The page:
There must be something in the program because it has noise reduction so it must be able to identify noise. How does it work?

PS can recognize noise and treat it because noise is variation in pixel values. It can treat the problem locally without calculating the magnitude of the problem over the whole image.

Failing that, what other simple methods are there to measure noise in digital photos.

If it was both simple and useful, I'd expect it to be a common tool in photographic development software.

A program more likely to be able to calculate and report SNR would be RawDigger.

Question 2: Once the noise is measure what constitutes a significant difference in the noise level? Does it fall at 1 percent noisier? 10 percent? 100 percent?

A 3dB difference, which represents the change in noisiness related to a change of 1 stop of exposure, can often be detected by the human eye, but perhaps not without pixel peeping.

Question 3: There is no question 3. This is a reminder that no one has the patience for your thoughts about subjectivity and how everyone has a different pain threshold when it comes to noise.

I'm not sure it is wise to assume everybody has your level of tolerance.

photonut2008 Veteran Member • Posts: 4,962
Re: How Do I Measure Noise Using Photoshop? And What Is A Significant Change?

FingerPainter wrote:

MrBrightSide wrote:

to measure the noise in a photograph.

The usual measurement for noise in a photo is Signal to Noise Ratio (SNR), expressed in decibels (dB). The SNR of images taken with modern digital cameras tends to track the square root of the exposure (in lux seconds) closely.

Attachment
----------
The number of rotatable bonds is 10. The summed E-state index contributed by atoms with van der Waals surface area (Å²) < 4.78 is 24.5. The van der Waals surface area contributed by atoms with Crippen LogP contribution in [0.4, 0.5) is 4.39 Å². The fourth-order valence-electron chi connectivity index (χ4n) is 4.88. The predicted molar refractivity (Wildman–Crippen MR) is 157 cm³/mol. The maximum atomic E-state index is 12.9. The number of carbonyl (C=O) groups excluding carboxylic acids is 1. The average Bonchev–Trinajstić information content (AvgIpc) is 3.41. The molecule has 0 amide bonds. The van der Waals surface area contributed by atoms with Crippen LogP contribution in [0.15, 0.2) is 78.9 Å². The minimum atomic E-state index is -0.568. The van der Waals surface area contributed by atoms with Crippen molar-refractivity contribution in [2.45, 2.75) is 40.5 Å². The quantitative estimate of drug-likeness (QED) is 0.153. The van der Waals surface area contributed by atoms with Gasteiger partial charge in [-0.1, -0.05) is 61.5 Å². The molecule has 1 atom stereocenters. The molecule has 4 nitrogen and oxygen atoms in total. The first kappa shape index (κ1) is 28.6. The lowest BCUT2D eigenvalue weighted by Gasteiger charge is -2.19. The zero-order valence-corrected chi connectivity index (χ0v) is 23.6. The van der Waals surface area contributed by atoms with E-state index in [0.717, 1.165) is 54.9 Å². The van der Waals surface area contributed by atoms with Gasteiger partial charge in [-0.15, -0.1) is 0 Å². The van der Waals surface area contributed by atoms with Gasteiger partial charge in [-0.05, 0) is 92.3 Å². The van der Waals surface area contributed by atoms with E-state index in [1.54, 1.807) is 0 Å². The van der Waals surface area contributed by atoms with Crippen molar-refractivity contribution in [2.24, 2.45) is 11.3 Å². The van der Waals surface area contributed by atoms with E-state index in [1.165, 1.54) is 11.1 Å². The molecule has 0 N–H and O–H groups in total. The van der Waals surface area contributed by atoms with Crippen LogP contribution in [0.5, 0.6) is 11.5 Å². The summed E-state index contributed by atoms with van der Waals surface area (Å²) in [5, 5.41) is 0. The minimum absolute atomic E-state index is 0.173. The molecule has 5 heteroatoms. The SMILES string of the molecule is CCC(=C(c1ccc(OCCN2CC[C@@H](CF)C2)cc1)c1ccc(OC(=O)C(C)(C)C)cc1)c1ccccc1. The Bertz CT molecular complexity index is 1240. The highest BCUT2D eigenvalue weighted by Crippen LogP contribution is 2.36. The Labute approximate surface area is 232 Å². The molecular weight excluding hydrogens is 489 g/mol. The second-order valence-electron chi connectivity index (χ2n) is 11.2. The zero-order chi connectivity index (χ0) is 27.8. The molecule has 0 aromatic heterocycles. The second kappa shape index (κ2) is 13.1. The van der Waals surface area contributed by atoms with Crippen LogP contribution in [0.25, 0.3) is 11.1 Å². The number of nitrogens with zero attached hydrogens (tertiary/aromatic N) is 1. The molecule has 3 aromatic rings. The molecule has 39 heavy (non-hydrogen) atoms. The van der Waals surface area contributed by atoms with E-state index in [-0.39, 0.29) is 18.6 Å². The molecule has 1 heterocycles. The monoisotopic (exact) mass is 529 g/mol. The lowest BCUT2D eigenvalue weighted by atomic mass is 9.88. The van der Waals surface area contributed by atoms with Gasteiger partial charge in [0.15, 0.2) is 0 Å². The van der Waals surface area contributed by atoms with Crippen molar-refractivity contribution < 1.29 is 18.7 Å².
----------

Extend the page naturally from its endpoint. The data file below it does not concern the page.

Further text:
Measurement of S/N for some part of the scene which will have a range of signal strengths that constitute the dynamic range (DR) of the scene.

Question 2: Once the noise is measure what constitutes a significant difference in the noise level? Does it fall at 1 percent noisier? 10 percent? 100 percent?

A 3dB difference, which represents the change in noisiness related to a change of 1 stop of exposure, can often be detected by the human eye, but perhaps not without pixel peeping.

It could also be expressed as a lost stop of DR. How many stops of DR that you can afford to lose before the primary subject and important shadow detail are starting to be buried in noise depends on the camera model (and or any cropping), the output size, and to some degree subjective and personal considerations.

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57even Forum Pro • Posts: 14,110
Re: How Do I Measure Noise Using Photoshop? And What Is A Significant Change?

MrBrightSide wrote:

Question 1: Long ago I remember reading that you could use the statistics tools in Photoshop to measure the noise in a photograph. There must be something in the program because it has noise reduction so it must be able to identify noise. How does it work?

Failing that, what other simple methods are there to measure noise in digital photos.

Question 2: Once the noise is measure what constitutes a significant difference in the noise level? Does it fall at 1 percent noisier? 10 percent? 100 percent?